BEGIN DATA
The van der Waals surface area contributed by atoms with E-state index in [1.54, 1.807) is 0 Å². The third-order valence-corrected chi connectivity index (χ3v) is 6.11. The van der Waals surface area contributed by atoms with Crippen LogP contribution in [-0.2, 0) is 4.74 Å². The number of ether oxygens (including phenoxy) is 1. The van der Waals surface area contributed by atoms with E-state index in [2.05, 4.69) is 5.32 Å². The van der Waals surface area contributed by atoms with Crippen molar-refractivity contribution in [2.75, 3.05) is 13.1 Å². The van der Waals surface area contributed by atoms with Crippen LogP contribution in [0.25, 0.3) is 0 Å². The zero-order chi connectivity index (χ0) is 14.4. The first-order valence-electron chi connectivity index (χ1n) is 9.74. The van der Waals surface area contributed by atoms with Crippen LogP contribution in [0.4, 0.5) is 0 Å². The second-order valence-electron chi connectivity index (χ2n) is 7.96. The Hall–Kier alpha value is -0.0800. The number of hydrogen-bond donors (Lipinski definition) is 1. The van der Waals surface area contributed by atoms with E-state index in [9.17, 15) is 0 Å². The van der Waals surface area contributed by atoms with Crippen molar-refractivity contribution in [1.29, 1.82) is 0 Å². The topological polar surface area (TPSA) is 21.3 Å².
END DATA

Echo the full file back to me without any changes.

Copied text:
The van der Waals surface area contributed by atoms with E-state index in [1.54, 1.807) is 0 Å². The third-order valence-corrected chi connectivity index (χ3v) is 6.11. The van der Waals surface area contributed by atoms with Crippen LogP contribution in [-0.2, 0) is 4.74 Å². The number of ether oxygens (including phenoxy) is 1. The van der Waals surface area contributed by atoms with E-state index in [2.05, 4.69) is 5.32 Å². The van der Waals surface area contributed by atoms with Crippen molar-refractivity contribution in [2.75, 3.05) is 13.1 Å². The van der Waals surface area contributed by atoms with Crippen LogP contribution in [0.25, 0.3) is 0 Å². The zero-order chi connectivity index (χ0) is 14.4. The first-order valence-electron chi connectivity index (χ1n) is 9.74. The van der Waals surface area contributed by atoms with Crippen LogP contribution in [0.4, 0.5) is 0 Å². The second-order valence-electron chi connectivity index (χ2n) is 7.96. The Hall–Kier alpha value is -0.0800. The number of hydrogen-bond donors (Lipinski definition) is 1. The van der Waals surface area contributed by atoms with E-state index in [9.17, 15) is 0 Å². The van der Waals surface area contributed by atoms with Crippen molar-refractivity contribution in [1.29, 1.82) is 0 Å². The topological polar surface area (TPSA) is 21.3 Å².